Horse Racing Connections
The next appearance of the term “Big Apple” was in 1921 in the pages of the New York Morning Telegraph, then the preeminent New York newspaper reporting on sports and entertainment. In a casual reference in the May 3, 1921, issue, turf reporter John J. Fitz Gerald, employing the parlance of followers of the "sport of kings," wrote:
 "J.P. Smith, with Tippety Witchet and others of the L.T. Bauer string, is scheduled to start for 'the big apple' tomorrow after a most prosperous Spring campaign at Bowie and Havre de Grace."
The phrase obviously had wide enough currency among racing fans to be understood by his readers.
Born in Saratoga Springs, N.Y., March 7, 1893, John J. Fitz Gerald never finished high school and joined the Morning Telegraph in 1912. He left in 1918 to buy horses, but was drafted shortly afterwards. Fitz Gerald rejoined the newspaper’s staff in 1919 following his discharge.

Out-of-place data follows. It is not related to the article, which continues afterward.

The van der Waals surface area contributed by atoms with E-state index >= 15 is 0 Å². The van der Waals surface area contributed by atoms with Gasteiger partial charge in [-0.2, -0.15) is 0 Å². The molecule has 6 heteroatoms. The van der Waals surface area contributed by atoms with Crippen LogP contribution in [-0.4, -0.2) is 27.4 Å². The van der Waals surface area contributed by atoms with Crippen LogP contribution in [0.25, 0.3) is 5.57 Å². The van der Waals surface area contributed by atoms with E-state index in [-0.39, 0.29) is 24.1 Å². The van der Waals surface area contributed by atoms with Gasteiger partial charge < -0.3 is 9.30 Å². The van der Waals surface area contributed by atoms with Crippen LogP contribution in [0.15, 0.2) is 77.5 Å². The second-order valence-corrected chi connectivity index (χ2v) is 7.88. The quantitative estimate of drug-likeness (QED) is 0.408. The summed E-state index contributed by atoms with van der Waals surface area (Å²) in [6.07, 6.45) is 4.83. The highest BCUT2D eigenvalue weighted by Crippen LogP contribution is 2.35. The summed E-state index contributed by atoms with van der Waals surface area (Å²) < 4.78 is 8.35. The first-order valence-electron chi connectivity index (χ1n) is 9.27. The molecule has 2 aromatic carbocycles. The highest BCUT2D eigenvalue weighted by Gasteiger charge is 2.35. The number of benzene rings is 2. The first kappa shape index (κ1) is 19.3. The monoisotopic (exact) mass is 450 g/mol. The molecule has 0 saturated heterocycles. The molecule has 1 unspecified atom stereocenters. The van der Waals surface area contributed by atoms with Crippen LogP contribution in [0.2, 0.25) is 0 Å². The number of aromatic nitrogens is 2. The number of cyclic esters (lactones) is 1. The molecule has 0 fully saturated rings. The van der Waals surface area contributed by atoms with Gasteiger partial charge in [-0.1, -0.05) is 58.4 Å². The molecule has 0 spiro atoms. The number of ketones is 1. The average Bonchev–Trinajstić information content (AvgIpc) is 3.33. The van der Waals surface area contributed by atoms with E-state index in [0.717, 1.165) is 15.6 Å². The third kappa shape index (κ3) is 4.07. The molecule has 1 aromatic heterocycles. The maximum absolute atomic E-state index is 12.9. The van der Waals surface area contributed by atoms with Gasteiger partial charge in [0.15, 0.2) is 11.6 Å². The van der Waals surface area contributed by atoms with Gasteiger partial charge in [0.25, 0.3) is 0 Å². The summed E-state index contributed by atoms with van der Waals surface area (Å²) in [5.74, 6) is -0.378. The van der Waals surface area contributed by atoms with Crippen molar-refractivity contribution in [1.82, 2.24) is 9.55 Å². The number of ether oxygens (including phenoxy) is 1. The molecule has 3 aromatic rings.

In his Morning Telegraph column dated Feb. 18, 1924, headed "Around the Big Apple," Fitz Gerald told this story:
 "The Big Apple. The dream of every lad that ever threw a leg over a thoroughbred and the goal of all horsemen. There's only one Big Apple. That's New York.
"Two dusky stable hands were leading a pair of thoroughbreds around the 'cooling rings' of adjoining stables at the Fair Grounds in New Orleans and engaging in desultory conversation.
“'Where y'all goin' from here?' queried one.
“'From here we're headed for the Big Apple,’ proudly replied the other.
"'Well, you'd better fatten up them skinners or all you'll get from the apple is the core,' was the quick rejoinder."
Fitz Gerald's reference to the "dusky" stable hands raises the possibility that the term has its roots in African-American culture. Support for this is found in the Chicago Defender, a nationally circulated African-American newspaper. “Ragtime” Billy Tucker, a vaudeville/ragtime performer and writer for the paper, used "big apple" to refer to New York in a non-horse-racing context on September 16, 1922: